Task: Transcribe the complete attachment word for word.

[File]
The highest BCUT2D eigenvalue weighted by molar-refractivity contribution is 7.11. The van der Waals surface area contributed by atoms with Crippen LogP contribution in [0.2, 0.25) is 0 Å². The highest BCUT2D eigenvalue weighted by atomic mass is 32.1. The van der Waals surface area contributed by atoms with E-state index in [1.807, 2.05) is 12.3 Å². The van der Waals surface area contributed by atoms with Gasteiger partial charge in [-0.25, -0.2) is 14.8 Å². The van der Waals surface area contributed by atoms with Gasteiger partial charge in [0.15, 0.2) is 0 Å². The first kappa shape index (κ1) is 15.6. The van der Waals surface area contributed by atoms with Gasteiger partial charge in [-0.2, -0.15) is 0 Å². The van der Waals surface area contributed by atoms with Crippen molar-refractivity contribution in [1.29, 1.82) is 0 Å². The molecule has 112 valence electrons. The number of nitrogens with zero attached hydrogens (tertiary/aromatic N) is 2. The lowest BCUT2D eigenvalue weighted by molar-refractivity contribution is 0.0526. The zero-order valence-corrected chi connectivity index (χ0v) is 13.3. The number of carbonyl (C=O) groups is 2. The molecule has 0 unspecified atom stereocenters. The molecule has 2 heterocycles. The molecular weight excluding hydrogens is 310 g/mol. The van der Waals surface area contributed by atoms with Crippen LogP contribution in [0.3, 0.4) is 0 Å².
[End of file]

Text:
The highest BCUT2D eigenvalue weighted by molar-refractivity contribution is 7.11. The van der Waals surface area contributed by atoms with Crippen LogP contribution in [0.2, 0.25) is 0 Å². The highest BCUT2D eigenvalue weighted by atomic mass is 32.1. The van der Waals surface area contributed by atoms with E-state index in [1.807, 2.05) is 12.3 Å². The van der Waals surface area contributed by atoms with Gasteiger partial charge in [-0.25, -0.2) is 14.8 Å². The van der Waals surface area contributed by atoms with Gasteiger partial charge in [0.15, 0.2) is 0 Å². The first kappa shape index (κ1) is 15.6. The van der Waals surface area contributed by atoms with Gasteiger partial charge in [-0.2, -0.15) is 0 Å². The van der Waals surface area contributed by atoms with Crippen molar-refractivity contribution in [1.29, 1.82) is 0 Å². The molecule has 112 valence electrons. The number of nitrogens with zero attached hydrogens (tertiary/aromatic N) is 2. The lowest BCUT2D eigenvalue weighted by molar-refractivity contribution is 0.0526. The zero-order valence-corrected chi connectivity index (χ0v) is 13.3. The number of carbonyl (C=O) groups is 2. The molecule has 0 unspecified atom stereocenters. The molecule has 2 heterocycles. The molecular weight excluding hydrogens is 310 g/mol. The van der Waals surface area contributed by atoms with Crippen LogP contribution in [0.3, 0.4) is 0 Å².